23 Thus says the Lord: “Let not the wise man boast in his wisdom, let not the mighty man boast in his might, let not the rich man boast in his riches, 24 but let him who boasts boast in this, that he understands and knows me, that I am the Lord who practices steadfast love, justice, and righteousness in the earth. For in these things I delight, declares the Lord.”
Pride is so very dangerous for believers. It is sadly easy for us to think that, because we know something that is true or do something that is right, we somehow are better people than others who do not know such things. Some people would find it tempting to boast in their personal goodness, in their possessions, in their physical appearance, in their intellect, in their spirituality, or in some other area of life. And all such boasting is dangerous and deadly.
But God tells us in what we are to boast. We are not to boast in any part of ourselves. We are to boast only in the sweet truth that we, if we are his, know the Lord. Of course, as we see in Ephesians 2:8-9, we cannot boast that it was something good in us that brought us to the knowledge of God. We are saved by grace, through faith—which is itself a gift from God. Thus, God is the one who gets all the glory and all the credit for our knowledge of him.
Knowing God includes knowledge that God is loving, just, and righteous. These characteristics of God are the areas in which our world sadly misses understanding who our God is.
The world likes to think of God as loving, but they fail to grasp that God’s love does not make him tolerant of sin. Love is not a permission slip to do anything you want without consequence. Love is not a blanket approval of all a person’s thoughts and actions. None of us would consider a parent loving who allowed their children to run out of control and into self-destruction. Love, rather, is a commitment to another’s good. God is loving, and that love directs people to get under God’s grace and God’s rule for their good and for God’s glory.
God is also just. He will not let sin go unpunished. There is no human sin that will not be appropriately judged and punished by God. We need to understand this. Every sin is either punished in the person of Jesus on the cross or punished in the person of the sinner in hell. To know God is to know that he is not merely loving, but he is also just.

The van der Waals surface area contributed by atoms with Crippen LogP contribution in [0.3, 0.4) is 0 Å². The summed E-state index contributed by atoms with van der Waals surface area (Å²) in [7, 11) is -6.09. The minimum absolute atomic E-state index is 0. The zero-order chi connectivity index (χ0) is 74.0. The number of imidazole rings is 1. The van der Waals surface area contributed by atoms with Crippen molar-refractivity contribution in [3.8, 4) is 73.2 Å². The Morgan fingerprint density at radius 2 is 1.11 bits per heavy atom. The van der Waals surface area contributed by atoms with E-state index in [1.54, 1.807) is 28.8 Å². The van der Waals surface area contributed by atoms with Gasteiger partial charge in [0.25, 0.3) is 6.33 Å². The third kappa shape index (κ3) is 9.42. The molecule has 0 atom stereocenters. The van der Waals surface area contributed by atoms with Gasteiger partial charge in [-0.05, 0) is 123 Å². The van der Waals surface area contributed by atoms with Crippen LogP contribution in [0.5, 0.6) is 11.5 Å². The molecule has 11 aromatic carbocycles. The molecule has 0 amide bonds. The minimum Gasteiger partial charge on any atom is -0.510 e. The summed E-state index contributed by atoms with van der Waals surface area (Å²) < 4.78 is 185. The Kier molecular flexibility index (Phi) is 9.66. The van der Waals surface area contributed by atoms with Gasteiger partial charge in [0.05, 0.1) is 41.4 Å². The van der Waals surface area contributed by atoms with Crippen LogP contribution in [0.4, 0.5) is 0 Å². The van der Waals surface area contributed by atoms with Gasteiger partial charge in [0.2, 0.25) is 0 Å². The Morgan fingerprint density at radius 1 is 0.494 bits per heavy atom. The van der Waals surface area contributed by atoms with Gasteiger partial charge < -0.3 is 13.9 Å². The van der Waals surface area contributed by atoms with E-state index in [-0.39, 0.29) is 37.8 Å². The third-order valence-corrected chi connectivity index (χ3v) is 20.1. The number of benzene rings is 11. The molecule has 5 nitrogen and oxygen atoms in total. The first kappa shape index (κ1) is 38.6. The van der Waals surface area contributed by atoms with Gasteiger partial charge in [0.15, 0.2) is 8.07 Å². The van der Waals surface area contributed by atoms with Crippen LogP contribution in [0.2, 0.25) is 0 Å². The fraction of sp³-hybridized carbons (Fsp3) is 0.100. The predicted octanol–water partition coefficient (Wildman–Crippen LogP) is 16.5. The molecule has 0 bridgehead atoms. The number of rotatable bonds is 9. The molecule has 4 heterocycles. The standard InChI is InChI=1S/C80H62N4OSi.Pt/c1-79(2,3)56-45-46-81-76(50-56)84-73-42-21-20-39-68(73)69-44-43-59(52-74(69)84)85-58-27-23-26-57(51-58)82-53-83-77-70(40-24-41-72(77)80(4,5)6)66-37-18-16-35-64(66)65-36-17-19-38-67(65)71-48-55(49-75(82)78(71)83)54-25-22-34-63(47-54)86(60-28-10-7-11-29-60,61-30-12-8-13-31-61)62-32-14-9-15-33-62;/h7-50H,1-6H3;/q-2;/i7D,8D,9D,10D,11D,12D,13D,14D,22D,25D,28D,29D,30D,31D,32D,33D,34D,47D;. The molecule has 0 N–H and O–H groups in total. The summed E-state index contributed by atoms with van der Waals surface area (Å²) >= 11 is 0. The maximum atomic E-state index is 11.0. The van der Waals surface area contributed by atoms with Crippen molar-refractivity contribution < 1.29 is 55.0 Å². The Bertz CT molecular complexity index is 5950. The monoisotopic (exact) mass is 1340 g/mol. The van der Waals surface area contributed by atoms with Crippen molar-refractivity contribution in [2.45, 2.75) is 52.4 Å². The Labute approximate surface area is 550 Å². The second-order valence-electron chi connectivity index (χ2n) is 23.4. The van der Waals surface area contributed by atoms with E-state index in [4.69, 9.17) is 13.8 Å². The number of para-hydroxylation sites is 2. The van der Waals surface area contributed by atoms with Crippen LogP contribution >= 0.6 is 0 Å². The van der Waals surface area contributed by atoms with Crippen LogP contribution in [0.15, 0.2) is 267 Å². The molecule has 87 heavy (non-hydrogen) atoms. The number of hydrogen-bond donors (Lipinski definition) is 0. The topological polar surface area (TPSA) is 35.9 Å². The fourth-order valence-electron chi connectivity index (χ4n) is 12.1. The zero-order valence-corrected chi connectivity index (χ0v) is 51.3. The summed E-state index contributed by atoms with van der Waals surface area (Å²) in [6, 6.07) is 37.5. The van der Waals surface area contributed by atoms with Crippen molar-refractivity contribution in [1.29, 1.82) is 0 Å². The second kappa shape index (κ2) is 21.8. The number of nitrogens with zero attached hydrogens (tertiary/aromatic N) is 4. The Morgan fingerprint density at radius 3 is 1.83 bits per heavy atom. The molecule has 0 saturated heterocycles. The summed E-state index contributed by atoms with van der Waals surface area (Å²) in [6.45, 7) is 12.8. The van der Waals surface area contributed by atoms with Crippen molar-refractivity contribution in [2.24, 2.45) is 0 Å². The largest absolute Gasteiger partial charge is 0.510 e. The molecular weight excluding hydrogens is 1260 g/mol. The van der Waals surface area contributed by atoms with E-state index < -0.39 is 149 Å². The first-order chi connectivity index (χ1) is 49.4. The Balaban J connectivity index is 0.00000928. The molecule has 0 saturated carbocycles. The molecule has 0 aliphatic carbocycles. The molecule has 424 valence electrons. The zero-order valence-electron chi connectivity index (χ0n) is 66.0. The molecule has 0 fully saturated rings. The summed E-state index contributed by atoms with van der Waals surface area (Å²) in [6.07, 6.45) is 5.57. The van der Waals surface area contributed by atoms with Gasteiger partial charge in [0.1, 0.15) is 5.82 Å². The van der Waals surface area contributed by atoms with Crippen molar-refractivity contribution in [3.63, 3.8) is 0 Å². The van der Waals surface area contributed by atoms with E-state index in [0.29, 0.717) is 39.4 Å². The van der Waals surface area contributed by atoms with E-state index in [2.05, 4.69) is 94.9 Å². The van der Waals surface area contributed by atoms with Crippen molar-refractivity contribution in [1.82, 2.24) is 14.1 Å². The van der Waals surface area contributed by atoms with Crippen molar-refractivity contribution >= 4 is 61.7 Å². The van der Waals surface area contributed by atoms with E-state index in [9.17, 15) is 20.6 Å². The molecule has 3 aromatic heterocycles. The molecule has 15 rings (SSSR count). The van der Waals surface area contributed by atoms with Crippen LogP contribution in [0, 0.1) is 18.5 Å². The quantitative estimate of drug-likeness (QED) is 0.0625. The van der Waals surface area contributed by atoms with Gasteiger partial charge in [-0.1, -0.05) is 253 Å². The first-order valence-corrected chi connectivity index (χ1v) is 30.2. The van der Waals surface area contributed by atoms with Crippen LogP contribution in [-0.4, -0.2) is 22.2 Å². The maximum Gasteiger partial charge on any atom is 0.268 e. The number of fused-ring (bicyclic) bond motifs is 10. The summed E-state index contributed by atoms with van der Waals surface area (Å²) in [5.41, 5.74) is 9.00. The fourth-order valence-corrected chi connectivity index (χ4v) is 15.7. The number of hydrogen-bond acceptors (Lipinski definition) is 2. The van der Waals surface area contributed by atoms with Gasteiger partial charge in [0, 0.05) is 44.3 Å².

God is righteous. All that God thinks and does is perfectly right. One thing that this means for us is that we have no right whatsoever to question God’s standards. His ways are perfect. His judgments are true. His standards are beyond the fallen standards of man’s best reasoning. God is right. We, in any point that we disagree with God, are wrong.
And, in the passage above, God says that he delights in these things that are true of him. He loves when those who know him are loving, just, and righteous. We are to love others, being committed to doing them good. This does not mean that we are to allow others the freedom to rebel against God without a warning. We tell the truth to others out of love for their good.
We are to be just, loving the justice and goodness of God. We do not judge others, punishing them for sin. It is not our place. But we do clearly identify the truth that certain actions and ideas may be contrary to the ways of God. We tell others of the justice of God and invite them, lovingly, to find grace in the person of Christ.
And we are to live righteously. We are to obey the commands of God, not to earn favor, but to find the joy of showing the world how great God is. We live and think differently. We hold to biblical standards, even when the world around us mocks those standards. We do what the word calls us to do, not because it appears best to the world, but simply because the righteous God of the Bible commands it.
Christians, may we boast in knowing the Lord. May we then reflect the Lord we know by living out lives that mirror his values. Let us love as he loves. Let us value his justice. Let us model his righteousness. Let us find joy in his perfection and his perfect ways.